Generally, a medical diagnosis of disease, or impairment, is necessary prior to the implementation of any medical intervention or treatment. In the case of secondary lymphedema following primary medical treatment (surgery, chemotherapy and/or radiation) the overall incidence of lymphedema has been estimated to be 20-25%. As such, if one were to provide compression sleeves to all patients following treatment, 75-80% of these patients may be inappropriately treated for a non-diagnosed condition.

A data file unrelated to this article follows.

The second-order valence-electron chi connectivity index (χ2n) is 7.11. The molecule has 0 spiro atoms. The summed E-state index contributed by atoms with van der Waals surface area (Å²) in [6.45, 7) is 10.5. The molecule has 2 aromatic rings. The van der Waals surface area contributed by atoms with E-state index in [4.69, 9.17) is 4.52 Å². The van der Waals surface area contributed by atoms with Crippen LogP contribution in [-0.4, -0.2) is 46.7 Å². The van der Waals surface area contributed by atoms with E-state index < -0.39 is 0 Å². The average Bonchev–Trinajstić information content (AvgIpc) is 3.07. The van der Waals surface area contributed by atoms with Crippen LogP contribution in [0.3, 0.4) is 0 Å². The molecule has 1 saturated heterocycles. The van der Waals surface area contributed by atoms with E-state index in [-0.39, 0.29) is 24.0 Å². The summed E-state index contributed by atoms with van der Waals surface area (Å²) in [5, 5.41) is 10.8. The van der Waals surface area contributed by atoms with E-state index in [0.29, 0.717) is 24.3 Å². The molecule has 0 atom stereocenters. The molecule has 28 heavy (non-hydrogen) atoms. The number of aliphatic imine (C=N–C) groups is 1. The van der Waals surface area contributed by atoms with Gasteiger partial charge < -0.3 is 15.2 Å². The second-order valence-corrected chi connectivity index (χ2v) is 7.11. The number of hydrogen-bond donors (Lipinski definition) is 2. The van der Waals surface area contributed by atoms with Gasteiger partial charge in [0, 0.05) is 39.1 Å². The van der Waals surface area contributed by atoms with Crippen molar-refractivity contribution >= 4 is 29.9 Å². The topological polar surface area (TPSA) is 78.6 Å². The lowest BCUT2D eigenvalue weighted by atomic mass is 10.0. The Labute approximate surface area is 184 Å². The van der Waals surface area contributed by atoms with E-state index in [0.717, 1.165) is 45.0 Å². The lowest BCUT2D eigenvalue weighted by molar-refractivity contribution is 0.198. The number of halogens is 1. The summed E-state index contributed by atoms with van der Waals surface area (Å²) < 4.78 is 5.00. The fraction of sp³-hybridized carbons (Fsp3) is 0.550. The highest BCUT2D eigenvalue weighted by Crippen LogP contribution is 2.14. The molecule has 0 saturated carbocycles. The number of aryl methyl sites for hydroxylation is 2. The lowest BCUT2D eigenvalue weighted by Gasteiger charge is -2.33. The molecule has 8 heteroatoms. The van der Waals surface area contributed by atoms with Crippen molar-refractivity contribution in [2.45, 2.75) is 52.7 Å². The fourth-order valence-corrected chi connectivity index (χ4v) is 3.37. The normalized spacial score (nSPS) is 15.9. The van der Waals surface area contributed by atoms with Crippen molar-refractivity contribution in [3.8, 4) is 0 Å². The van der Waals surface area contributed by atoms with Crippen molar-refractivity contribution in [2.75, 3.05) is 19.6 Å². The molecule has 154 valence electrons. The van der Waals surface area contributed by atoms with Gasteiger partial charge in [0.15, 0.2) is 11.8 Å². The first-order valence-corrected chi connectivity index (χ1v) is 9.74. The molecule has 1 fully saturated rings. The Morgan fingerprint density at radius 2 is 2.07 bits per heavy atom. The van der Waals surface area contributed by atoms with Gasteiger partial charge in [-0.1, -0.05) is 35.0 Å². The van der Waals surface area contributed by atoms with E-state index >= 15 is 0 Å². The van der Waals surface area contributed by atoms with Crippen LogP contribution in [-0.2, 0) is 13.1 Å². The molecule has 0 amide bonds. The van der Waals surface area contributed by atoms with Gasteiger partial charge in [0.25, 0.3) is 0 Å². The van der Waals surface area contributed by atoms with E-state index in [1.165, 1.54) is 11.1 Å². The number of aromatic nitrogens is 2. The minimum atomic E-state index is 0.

In the absence of a diagnosis, patients are less likely to be compliant with a medical intervention over a long period, such as the 36 months of highest risk following their primary treatment. Compliance with a short interval of intervention, as demonstrated in a study conducted by the NIH (Cancer, June 2008)  is more likely to be successful.
Improper fitting or wear of compression sleeves provided prophylactically to all patients could actually promote constriction of the arm and subsequent swelling and other vascular complications.
Fitting such sleeves to all patients could subject them to unnecessary cosmetic and comfort issues.
Lastly, the cost of these sleeves (2 per year) could be significant to the patients or health insurance provider over time.